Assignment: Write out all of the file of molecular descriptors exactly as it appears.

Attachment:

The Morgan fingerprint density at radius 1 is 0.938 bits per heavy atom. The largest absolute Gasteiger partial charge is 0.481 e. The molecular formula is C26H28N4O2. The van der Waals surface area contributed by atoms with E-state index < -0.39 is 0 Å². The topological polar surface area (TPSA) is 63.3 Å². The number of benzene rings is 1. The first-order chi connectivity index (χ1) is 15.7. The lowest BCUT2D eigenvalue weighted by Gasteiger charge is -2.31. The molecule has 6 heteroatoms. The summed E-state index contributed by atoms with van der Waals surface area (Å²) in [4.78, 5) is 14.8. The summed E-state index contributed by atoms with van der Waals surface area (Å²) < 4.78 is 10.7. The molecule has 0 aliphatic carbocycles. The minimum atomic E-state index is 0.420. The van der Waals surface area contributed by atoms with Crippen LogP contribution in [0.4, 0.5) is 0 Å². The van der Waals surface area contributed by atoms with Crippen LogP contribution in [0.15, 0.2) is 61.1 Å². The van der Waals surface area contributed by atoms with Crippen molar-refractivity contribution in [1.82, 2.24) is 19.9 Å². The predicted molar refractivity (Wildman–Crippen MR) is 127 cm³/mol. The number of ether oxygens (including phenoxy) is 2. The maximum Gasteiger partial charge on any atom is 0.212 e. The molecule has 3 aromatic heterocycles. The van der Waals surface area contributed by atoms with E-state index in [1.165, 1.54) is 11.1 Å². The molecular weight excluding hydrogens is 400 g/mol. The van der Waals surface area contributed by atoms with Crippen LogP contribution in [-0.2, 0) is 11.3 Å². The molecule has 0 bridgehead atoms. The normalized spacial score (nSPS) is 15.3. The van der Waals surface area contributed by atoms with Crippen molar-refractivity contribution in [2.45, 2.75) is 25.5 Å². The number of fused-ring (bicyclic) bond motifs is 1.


The Morgan fingerprint density at radius 1 is 0.938 bits per heavy atom. The largest absolute Gasteiger partial charge is 0.481 e. The molecular formula is C26H28N4O2. The van der Waals surface area contributed by atoms with E-state index < -0.39 is 0 Å². The topological polar surface area (TPSA) is 63.3 Å². The number of benzene rings is 1. The first-order chi connectivity index (χ1) is 15.7. The lowest BCUT2D eigenvalue weighted by Gasteiger charge is -2.31. The molecule has 6 heteroatoms. The summed E-state index contributed by atoms with van der Waals surface area (Å²) in [4.78, 5) is 14.8. The summed E-state index contributed by atoms with van der Waals surface area (Å²) < 4.78 is 10.7. The molecule has 0 aliphatic carbocycles. The minimum atomic E-state index is 0.420. The van der Waals surface area contributed by atoms with Crippen LogP contribution in [0.4, 0.5) is 0 Å². The van der Waals surface area contributed by atoms with Crippen LogP contribution in [0.15, 0.2) is 61.1 Å². The van der Waals surface area contributed by atoms with Crippen molar-refractivity contribution in [1.82, 2.24) is 19.9 Å². The predicted molar refractivity (Wildman–Crippen MR) is 127 cm³/mol. The number of ether oxygens (including phenoxy) is 2. The maximum Gasteiger partial charge on any atom is 0.212 e. The molecule has 3 aromatic heterocycles. The van der Waals surface area contributed by atoms with E-state index in [1.165, 1.54) is 11.1 Å². The molecular weight excluding hydrogens is 400 g/mol. The van der Waals surface area contributed by atoms with Crippen LogP contribution in [-0.2, 0) is 11.3 Å². The molecule has 0 bridgehead atoms. The normalized spacial score (nSPS) is 15.3. The van der Waals surface area contributed by atoms with Crippen molar-refractivity contribution in [2.45, 2.75) is 25.5 Å². The number of fused-ring (bicyclic) bond motifs is 1.